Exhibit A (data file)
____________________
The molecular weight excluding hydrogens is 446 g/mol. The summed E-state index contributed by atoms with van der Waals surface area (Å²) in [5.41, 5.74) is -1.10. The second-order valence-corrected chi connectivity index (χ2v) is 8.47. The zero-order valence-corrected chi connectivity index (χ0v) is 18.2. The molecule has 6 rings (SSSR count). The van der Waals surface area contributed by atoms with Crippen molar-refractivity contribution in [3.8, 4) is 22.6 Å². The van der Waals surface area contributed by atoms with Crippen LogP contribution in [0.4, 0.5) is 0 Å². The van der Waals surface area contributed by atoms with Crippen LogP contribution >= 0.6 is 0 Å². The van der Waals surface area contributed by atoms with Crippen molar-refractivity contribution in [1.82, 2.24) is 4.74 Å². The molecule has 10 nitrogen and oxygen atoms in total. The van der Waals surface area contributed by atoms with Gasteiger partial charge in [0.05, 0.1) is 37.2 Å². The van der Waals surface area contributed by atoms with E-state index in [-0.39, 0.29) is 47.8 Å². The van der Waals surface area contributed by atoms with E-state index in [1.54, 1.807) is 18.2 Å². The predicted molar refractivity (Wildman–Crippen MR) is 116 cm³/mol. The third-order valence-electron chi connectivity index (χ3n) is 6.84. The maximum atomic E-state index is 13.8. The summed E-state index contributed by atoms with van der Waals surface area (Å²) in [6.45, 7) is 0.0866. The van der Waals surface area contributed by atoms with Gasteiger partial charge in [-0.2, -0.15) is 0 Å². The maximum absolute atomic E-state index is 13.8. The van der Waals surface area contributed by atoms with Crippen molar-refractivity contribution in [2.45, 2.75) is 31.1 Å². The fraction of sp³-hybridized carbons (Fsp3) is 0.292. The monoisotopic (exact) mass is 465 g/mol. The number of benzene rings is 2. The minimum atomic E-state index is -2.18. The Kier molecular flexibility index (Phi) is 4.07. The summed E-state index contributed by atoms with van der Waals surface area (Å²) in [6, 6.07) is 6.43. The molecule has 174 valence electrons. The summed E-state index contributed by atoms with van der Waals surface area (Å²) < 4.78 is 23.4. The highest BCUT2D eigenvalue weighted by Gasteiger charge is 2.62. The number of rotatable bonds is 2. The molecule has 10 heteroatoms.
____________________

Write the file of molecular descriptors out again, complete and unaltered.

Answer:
The molecular weight excluding hydrogens is 446 g/mol. The summed E-state index contributed by atoms with van der Waals surface area (Å²) in [5.41, 5.74) is -1.10. The second-order valence-corrected chi connectivity index (χ2v) is 8.47. The zero-order valence-corrected chi connectivity index (χ0v) is 18.2. The molecule has 6 rings (SSSR count). The van der Waals surface area contributed by atoms with Crippen molar-refractivity contribution in [3.8, 4) is 22.6 Å². The van der Waals surface area contributed by atoms with Crippen LogP contribution in [0.4, 0.5) is 0 Å². The van der Waals surface area contributed by atoms with Crippen LogP contribution >= 0.6 is 0 Å². The van der Waals surface area contributed by atoms with Crippen molar-refractivity contribution in [1.82, 2.24) is 4.74 Å². The molecule has 10 nitrogen and oxygen atoms in total. The van der Waals surface area contributed by atoms with Gasteiger partial charge in [0.05, 0.1) is 37.2 Å². The van der Waals surface area contributed by atoms with E-state index in [-0.39, 0.29) is 47.8 Å². The van der Waals surface area contributed by atoms with E-state index in [1.54, 1.807) is 18.2 Å². The predicted molar refractivity (Wildman–Crippen MR) is 116 cm³/mol. The third-order valence-electron chi connectivity index (χ3n) is 6.84. The maximum atomic E-state index is 13.8. The summed E-state index contributed by atoms with van der Waals surface area (Å²) in [6.45, 7) is 0.0866. The van der Waals surface area contributed by atoms with Gasteiger partial charge in [-0.2, -0.15) is 0 Å². The maximum absolute atomic E-state index is 13.8. The van der Waals surface area contributed by atoms with Crippen molar-refractivity contribution in [2.45, 2.75) is 31.1 Å². The fraction of sp³-hybridized carbons (Fsp3) is 0.292. The monoisotopic (exact) mass is 465 g/mol. The number of benzene rings is 2. The minimum atomic E-state index is -2.18. The Kier molecular flexibility index (Phi) is 4.07. The summed E-state index contributed by atoms with van der Waals surface area (Å²) in [6, 6.07) is 6.43. The molecule has 174 valence electrons. The summed E-state index contributed by atoms with van der Waals surface area (Å²) < 4.78 is 23.4. The highest BCUT2D eigenvalue weighted by Gasteiger charge is 2.62. The number of rotatable bonds is 2. The molecule has 10 heteroatoms.